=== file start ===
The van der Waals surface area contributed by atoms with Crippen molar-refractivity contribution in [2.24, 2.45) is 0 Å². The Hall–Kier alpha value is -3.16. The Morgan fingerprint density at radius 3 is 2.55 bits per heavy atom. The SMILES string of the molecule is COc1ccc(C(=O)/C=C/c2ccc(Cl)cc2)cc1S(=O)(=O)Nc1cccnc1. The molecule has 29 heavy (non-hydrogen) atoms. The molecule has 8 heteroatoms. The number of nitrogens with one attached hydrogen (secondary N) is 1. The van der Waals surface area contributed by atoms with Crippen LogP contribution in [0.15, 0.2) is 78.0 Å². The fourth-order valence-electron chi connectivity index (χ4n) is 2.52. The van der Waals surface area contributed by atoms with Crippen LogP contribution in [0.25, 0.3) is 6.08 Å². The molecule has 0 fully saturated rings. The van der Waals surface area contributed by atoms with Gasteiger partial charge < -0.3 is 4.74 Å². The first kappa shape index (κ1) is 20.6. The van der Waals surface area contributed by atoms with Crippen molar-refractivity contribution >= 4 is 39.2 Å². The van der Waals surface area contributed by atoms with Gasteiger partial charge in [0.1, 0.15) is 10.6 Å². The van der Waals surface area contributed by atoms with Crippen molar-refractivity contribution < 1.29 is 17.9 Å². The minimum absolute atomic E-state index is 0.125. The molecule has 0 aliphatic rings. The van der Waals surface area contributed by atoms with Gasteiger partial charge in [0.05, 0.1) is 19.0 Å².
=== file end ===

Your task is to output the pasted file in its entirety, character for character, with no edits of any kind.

The van der Waals surface area contributed by atoms with Crippen molar-refractivity contribution in [2.24, 2.45) is 0 Å². The Hall–Kier alpha value is -3.16. The Morgan fingerprint density at radius 3 is 2.55 bits per heavy atom. The SMILES string of the molecule is COc1ccc(C(=O)/C=C/c2ccc(Cl)cc2)cc1S(=O)(=O)Nc1cccnc1. The molecule has 29 heavy (non-hydrogen) atoms. The molecule has 8 heteroatoms. The number of nitrogens with one attached hydrogen (secondary N) is 1. The van der Waals surface area contributed by atoms with Crippen LogP contribution in [0.15, 0.2) is 78.0 Å². The fourth-order valence-electron chi connectivity index (χ4n) is 2.52. The van der Waals surface area contributed by atoms with Crippen LogP contribution in [0.25, 0.3) is 6.08 Å². The molecule has 0 fully saturated rings. The van der Waals surface area contributed by atoms with Gasteiger partial charge < -0.3 is 4.74 Å². The first kappa shape index (κ1) is 20.6. The van der Waals surface area contributed by atoms with Crippen molar-refractivity contribution >= 4 is 39.2 Å². The van der Waals surface area contributed by atoms with Gasteiger partial charge in [0.1, 0.15) is 10.6 Å². The van der Waals surface area contributed by atoms with Crippen molar-refractivity contribution < 1.29 is 17.9 Å². The minimum absolute atomic E-state index is 0.125. The molecule has 0 aliphatic rings. The van der Waals surface area contributed by atoms with Gasteiger partial charge in [0.05, 0.1) is 19.0 Å².